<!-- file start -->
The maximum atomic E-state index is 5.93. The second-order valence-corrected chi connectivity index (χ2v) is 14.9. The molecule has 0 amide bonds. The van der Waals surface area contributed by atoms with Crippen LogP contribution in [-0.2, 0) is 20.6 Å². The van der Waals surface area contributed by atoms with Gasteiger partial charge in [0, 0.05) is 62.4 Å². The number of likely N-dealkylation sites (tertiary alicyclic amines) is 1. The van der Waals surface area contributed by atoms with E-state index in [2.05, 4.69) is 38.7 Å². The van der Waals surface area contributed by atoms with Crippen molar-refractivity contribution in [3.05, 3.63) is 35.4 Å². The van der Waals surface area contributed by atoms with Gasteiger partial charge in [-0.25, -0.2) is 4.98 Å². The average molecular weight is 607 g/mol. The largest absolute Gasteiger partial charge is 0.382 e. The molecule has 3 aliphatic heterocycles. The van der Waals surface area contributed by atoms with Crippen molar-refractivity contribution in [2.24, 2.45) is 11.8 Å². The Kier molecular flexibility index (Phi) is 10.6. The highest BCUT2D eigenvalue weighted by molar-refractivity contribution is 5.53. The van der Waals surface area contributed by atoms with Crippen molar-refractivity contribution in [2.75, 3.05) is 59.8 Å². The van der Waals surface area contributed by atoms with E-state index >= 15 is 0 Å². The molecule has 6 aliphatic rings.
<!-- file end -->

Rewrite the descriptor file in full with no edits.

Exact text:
The maximum atomic E-state index is 5.93. The second-order valence-corrected chi connectivity index (χ2v) is 14.9. The molecule has 0 amide bonds. The van der Waals surface area contributed by atoms with Crippen LogP contribution in [-0.2, 0) is 20.6 Å². The van der Waals surface area contributed by atoms with Gasteiger partial charge in [0, 0.05) is 62.4 Å². The number of likely N-dealkylation sites (tertiary alicyclic amines) is 1. The van der Waals surface area contributed by atoms with E-state index in [2.05, 4.69) is 38.7 Å². The van der Waals surface area contributed by atoms with Crippen molar-refractivity contribution in [3.05, 3.63) is 35.4 Å². The van der Waals surface area contributed by atoms with Gasteiger partial charge in [-0.25, -0.2) is 4.98 Å². The average molecular weight is 607 g/mol. The largest absolute Gasteiger partial charge is 0.382 e. The molecule has 3 aliphatic heterocycles. The van der Waals surface area contributed by atoms with Crippen molar-refractivity contribution in [2.24, 2.45) is 11.8 Å². The Kier molecular flexibility index (Phi) is 10.6. The highest BCUT2D eigenvalue weighted by molar-refractivity contribution is 5.53. The van der Waals surface area contributed by atoms with Crippen molar-refractivity contribution in [2.75, 3.05) is 59.8 Å². The van der Waals surface area contributed by atoms with E-state index >= 15 is 0 Å². The molecule has 6 aliphatic rings.